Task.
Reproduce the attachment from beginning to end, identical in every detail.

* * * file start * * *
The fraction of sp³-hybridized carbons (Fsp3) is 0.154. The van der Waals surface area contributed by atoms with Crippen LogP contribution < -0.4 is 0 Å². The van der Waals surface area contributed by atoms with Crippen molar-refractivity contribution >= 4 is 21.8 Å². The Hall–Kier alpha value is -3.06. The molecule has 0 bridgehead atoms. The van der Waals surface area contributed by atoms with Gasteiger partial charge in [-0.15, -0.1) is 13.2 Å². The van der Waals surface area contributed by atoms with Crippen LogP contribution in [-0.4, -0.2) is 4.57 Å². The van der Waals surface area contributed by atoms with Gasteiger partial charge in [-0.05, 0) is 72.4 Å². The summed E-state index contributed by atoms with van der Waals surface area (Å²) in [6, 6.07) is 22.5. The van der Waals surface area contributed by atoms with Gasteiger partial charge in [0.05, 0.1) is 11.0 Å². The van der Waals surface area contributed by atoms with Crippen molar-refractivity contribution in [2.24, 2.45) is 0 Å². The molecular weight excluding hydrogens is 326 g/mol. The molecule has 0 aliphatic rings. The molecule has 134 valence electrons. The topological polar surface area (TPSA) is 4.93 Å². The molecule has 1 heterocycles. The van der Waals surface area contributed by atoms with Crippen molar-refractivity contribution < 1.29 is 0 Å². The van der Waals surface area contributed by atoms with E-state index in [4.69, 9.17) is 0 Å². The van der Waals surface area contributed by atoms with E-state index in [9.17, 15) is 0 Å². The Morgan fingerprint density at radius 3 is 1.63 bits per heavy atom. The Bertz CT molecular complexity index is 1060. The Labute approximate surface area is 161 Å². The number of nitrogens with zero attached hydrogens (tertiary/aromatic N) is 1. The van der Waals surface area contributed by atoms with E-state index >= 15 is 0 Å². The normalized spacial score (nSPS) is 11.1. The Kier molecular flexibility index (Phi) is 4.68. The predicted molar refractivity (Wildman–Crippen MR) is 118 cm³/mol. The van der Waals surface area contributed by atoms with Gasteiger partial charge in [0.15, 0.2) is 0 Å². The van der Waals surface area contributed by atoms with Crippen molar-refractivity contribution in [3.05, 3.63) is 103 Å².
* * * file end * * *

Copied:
The fraction of sp³-hybridized carbons (Fsp3) is 0.154. The van der Waals surface area contributed by atoms with Crippen LogP contribution < -0.4 is 0 Å². The van der Waals surface area contributed by atoms with Crippen molar-refractivity contribution >= 4 is 21.8 Å². The Hall–Kier alpha value is -3.06. The molecule has 0 bridgehead atoms. The van der Waals surface area contributed by atoms with Gasteiger partial charge in [-0.15, -0.1) is 13.2 Å². The van der Waals surface area contributed by atoms with Crippen LogP contribution in [-0.4, -0.2) is 4.57 Å². The van der Waals surface area contributed by atoms with Gasteiger partial charge in [-0.05, 0) is 72.4 Å². The summed E-state index contributed by atoms with van der Waals surface area (Å²) in [6, 6.07) is 22.5. The van der Waals surface area contributed by atoms with Gasteiger partial charge in [0.05, 0.1) is 11.0 Å². The van der Waals surface area contributed by atoms with Crippen molar-refractivity contribution in [2.24, 2.45) is 0 Å². The molecular weight excluding hydrogens is 326 g/mol. The molecule has 0 aliphatic rings. The molecule has 134 valence electrons. The topological polar surface area (TPSA) is 4.93 Å². The molecule has 1 heterocycles. The van der Waals surface area contributed by atoms with Crippen molar-refractivity contribution < 1.29 is 0 Å². The van der Waals surface area contributed by atoms with E-state index in [4.69, 9.17) is 0 Å². The van der Waals surface area contributed by atoms with E-state index in [9.17, 15) is 0 Å². The Morgan fingerprint density at radius 3 is 1.63 bits per heavy atom. The Bertz CT molecular complexity index is 1060. The Labute approximate surface area is 161 Å². The number of nitrogens with zero attached hydrogens (tertiary/aromatic N) is 1. The van der Waals surface area contributed by atoms with E-state index >= 15 is 0 Å². The normalized spacial score (nSPS) is 11.1. The Kier molecular flexibility index (Phi) is 4.68. The predicted molar refractivity (Wildman–Crippen MR) is 118 cm³/mol. The van der Waals surface area contributed by atoms with Gasteiger partial charge in [0.15, 0.2) is 0 Å². The van der Waals surface area contributed by atoms with Crippen molar-refractivity contribution in [3.05, 3.63) is 103 Å².